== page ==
I was eight in Kentucky, visiting family that still lived in the double-wide trailer I was babysat at. It was blue with a water bed, where my cousins and I would watch Twister with our aunt, Tammy. I was at the mall and I didn’t hold my mother’s hand. For two hours I was lost, wandering around and navigating the shops that lined the main concourse. We probably circled each other’s paces like satellites. And when she saw me, she hugged me tight and promised not to let go.
Of course, it’s silly to promise things conditional on the human emotion, on circumstance and change. I left my mother when I was seventeen and she was never able to hold my hand again.
But we place reminders on ourselves to not forget to stay connected, grounded to the bluegrass roots that shaped us in one way or another. She used to leave me post-it notes on my dashboard to read before school and I still try to revive that tradition with an occasional text. It goes unanswered, lost to the lull of technological synapses between our generations. I have a reminder on my calendar for her birthday with a little heart next to the 14 and the days leading up to it are marked in my planner with “Don’t forget to buy the card”, “Don’t forget to mail the card”, “Don’t forget to call her.”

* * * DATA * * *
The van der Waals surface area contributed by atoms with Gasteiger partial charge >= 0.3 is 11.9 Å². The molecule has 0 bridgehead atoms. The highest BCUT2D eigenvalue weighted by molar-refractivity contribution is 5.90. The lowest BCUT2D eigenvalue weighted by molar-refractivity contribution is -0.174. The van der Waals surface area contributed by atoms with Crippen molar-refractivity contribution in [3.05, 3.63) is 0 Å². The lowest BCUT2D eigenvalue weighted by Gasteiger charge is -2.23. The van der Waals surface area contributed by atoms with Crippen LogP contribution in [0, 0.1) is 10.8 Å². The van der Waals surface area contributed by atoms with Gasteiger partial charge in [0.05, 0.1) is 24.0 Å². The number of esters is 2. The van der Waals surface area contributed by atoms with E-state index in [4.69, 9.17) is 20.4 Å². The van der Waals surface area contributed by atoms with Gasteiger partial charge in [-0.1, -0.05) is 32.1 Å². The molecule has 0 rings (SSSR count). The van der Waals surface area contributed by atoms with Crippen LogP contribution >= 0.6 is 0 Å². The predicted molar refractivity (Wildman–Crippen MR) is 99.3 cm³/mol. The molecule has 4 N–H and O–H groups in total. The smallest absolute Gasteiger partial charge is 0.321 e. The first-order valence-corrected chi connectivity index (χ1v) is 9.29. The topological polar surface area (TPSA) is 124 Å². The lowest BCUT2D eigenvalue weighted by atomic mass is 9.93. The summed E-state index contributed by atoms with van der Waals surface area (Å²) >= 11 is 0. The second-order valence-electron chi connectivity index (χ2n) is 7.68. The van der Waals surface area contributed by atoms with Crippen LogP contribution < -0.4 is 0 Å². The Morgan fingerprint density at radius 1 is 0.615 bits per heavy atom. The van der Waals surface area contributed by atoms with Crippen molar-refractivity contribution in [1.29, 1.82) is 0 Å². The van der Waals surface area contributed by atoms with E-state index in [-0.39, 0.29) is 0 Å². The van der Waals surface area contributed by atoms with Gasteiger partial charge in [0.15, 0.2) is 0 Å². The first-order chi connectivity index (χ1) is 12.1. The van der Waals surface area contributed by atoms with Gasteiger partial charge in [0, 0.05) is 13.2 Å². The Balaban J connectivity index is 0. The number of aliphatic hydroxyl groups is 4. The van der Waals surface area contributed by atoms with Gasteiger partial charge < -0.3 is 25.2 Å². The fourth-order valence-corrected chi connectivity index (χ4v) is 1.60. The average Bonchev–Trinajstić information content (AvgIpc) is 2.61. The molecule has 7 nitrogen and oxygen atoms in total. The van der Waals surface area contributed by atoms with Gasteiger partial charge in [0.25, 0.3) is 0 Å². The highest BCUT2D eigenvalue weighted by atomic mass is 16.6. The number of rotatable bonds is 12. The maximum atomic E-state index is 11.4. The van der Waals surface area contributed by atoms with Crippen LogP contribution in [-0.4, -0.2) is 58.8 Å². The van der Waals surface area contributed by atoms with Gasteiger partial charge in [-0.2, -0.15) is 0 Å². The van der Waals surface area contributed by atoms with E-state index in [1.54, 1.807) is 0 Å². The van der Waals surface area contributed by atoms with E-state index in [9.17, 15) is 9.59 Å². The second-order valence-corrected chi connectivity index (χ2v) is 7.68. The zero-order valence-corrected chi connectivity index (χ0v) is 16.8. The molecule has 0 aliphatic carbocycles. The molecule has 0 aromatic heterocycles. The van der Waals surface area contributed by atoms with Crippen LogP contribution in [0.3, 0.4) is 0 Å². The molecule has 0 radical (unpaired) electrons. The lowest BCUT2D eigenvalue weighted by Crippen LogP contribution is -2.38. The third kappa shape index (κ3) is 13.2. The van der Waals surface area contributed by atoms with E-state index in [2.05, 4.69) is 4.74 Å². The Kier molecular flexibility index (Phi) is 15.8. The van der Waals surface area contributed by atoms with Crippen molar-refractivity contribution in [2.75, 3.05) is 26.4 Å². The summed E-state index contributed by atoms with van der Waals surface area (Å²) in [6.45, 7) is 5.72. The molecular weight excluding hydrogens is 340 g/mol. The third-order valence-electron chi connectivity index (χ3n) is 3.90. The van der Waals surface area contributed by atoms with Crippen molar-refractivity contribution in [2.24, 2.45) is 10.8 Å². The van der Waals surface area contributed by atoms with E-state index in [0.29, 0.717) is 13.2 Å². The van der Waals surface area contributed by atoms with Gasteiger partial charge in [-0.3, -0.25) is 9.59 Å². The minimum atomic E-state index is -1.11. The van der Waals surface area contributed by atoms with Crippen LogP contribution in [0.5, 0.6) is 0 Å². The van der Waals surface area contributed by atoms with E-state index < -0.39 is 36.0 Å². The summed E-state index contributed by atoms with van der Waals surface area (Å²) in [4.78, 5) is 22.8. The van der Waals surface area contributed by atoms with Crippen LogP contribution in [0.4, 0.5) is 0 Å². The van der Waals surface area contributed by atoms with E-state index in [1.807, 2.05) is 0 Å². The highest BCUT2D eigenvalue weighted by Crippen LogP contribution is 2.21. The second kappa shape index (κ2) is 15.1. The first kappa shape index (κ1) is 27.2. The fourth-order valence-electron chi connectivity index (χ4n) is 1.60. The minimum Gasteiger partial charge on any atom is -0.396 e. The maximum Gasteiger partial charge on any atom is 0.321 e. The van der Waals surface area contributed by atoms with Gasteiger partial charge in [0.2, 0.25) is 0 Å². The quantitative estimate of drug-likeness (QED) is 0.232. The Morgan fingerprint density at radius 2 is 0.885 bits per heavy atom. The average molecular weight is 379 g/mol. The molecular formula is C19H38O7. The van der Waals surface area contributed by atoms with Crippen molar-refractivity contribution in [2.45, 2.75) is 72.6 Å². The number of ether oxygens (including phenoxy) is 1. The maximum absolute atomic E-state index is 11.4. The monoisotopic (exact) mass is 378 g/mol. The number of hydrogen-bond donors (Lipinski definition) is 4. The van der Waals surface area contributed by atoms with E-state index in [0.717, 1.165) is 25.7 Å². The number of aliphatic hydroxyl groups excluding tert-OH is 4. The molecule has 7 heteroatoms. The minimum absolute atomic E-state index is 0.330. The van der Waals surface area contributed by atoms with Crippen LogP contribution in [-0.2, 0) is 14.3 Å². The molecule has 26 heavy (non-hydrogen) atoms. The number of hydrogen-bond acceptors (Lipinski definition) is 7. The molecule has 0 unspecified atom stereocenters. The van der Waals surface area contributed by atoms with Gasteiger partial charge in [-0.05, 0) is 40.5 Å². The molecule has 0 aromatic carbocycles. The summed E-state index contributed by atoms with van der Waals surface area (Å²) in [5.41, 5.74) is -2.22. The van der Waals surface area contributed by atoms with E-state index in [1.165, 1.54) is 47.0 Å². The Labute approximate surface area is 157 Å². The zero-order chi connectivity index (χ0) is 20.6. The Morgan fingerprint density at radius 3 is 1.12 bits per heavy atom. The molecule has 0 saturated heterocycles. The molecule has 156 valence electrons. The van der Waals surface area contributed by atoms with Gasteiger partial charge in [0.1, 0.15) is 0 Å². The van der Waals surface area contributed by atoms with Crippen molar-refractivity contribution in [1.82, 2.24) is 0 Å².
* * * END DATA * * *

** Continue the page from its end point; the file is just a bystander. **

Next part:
They’re all unnecessary insurance, anyway. I don’t plan on forgetting anytime soon.
But that’s how I am with many things, with all things, in some way. I like the insurance of planning, of making a to-do list and never marking anything off because it’s all finished before I even looked to it for guidance. That’s how I am with myself, with my body. I like to be organized, to have constant totems nearby to retrieve the inherent “me” that’s sometimes fogged by the daily coil of corporate life. I didn’t want this to happen with writing, something I’ve always valued within myself. I wanted to remember it as it was, and not lose it for two hours and come back scared. I wanted my talent to shine in a way that was nurtured and remembered like when your mother remembers your favorite dish for dinner after you haven’t been home for a year. I wanted to build a relationship with my writing, and I just needed a reminder to appreciate it while it’s still around.
My new tattoo is the Elder Futhrak rune Ansuz, which symbolizes the creative mind, the poetic soul, and the “god’s breath”. I wanted to hold it on my forearm and invoke that metaphysical energy during my day-to-day life and remind myself of the innocence of the energy that, when reduced by half like a marsala wine, just boils down to love.
still healing. don’t you love this quilt?